By Steve Sorensen
Here’s the Lowdown on Deer Diseases
HIV. COPD. EHD. CWD. Every day we’re bombarded by a blizzard of acronyms. We use many of them for medical terms and government agencies. We can’t possibly remember them all, so we assign them an alphabet soup of letters. Acronyms don’t help – the letters just make them scary. (Take the letters IRS, for example.)
Of the four that are listed, the first two kill people. The last two kill deer – and hunters should know something about them.
What is EHD?
EHD is an acronym that stands for the tongue-twister Epizootic Hemorrhagic Disease. Some people call it Blue Tongue Virus, though that’s a similar but slightly different affliction. Both are caused by flying insects that bite – gnats, midges, or no-see-ums. Once bitten, a deer develops symptoms in only a week, which include internal hemorrhage, weakness, high fever, bruising, and shortness of breath. Within 8 to 36 hours of showing symptoms, the animal dies. EHD affects ruminants (animals that chew their cud) – mainly sheep, cattle, goats, buffalo, deer, and antelope.
Chronic Wasting Disease (CWD) is also a deer disease, but we’ll save that one for next time. In some respects, EHD is the less serious of the two. For today, here’s what you need to know about EHD.
- What is EHD? EHD (and its cousin, BTV) are caused by viruses, and where they have occurred they have killed many deer. In fact, in a localized area it can devastate a deer population.
- How serious is EHD? The good news is that a deer herd always rebounds from EHD. Brian Eyeler, Deer Project Leader of the Maryland Department of Natural Resources, says, “We have had EHD in Maryland for many years. This past year was a heavier outbreak than normal, but nothing that would cause us serious alarm.”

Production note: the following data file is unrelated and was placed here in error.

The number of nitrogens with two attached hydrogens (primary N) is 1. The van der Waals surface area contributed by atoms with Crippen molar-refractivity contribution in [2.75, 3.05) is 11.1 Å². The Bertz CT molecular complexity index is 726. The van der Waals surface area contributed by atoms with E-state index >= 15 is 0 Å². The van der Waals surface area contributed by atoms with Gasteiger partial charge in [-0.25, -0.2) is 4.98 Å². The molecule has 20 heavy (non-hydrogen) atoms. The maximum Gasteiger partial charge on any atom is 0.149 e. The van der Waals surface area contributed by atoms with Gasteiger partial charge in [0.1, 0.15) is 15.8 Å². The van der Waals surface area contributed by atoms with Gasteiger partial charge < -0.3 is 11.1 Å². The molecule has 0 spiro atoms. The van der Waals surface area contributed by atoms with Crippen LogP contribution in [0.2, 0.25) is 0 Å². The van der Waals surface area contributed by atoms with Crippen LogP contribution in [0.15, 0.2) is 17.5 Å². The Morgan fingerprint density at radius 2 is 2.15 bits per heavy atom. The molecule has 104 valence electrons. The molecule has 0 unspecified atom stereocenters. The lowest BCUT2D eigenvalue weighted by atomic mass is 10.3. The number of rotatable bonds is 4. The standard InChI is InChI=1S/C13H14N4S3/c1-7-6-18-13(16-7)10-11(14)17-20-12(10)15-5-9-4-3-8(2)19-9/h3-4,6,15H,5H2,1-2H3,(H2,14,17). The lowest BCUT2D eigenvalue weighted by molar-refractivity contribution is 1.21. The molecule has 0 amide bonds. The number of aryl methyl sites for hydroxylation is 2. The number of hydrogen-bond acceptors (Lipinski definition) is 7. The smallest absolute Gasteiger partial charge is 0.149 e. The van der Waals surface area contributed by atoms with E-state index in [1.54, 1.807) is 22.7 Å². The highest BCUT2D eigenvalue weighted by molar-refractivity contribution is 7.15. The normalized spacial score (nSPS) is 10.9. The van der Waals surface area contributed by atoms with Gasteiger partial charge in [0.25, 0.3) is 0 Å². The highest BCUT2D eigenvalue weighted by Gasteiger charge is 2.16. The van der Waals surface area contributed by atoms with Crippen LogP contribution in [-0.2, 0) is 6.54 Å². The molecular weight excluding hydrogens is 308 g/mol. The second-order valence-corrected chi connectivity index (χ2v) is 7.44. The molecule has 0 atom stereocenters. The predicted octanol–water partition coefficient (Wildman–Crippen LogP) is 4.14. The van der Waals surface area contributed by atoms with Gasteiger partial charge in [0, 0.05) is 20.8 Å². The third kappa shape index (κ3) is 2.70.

- How does EHD get spread? EHD isn’t spread from one deer to another. It’s transmitted by biting insects, so you’ll find it around standing water that provides a nursery for the insect larvae. But the culprit isn’t lots of water – it’s the murky, warm, low-quality water found along the edges of ponds, swamps, and other standing water. The insects infected with the virus lay their eggs there, where the larvae gets nutrients from the low quality water.
- If insects cause EHD, does wet weather make it worse? Ironically, EHD is less prevalent when summers are wetter than normal. That’s because more rainfall refreshes stagnant water, keeping the water quality higher and less hospitable to larvae. It’s during droughts that the disease gets a boost because ponds and swamps have marginal edges where shallow waters stagnate until rains replenish them.
- When are deer most at risk? When the larvae become winged adults, the females seek meals of blood. They’re especially attracted to deer because like deer, they’re crepuscular – that means the deer and the insects are most active during dawn and dusk. The insects need blood protein for egg production, and when they feed they inject the deer with the virus that causes EHD. Then they fly off to lay eggs and begin the cycle again.
- Can EHD wipe out the deer? This life cycle of the flying, biting insects holds the key to the reason why EHD is a localized disease, why it’s less of a problem at higher elevations, and why it’s less persistent in cold climates. It usually breaks out late in summer, individual deer die, a cold snap kills the insects, and deer populations recover.
Next time we’ll take a look at Chronic Wasting Disease, where it came from, how it’s transmitted, and why it’s a threat.
About Steve Sorensen
Outdoor writer and speaker Steve Sorensen writes an award-winning newspaper column called The Everyday Hunter®, and he has something to do with most of the content on the Havalon Sportsman’s Post. He has also published articles in Deer & Deer Hunting, Outdoor Life, and many other top magazines across the USA. Invite Steve to speak at your next sportsman’s event, and follow him at www.EverydayHunter.com.[hs_action id=”7771″]
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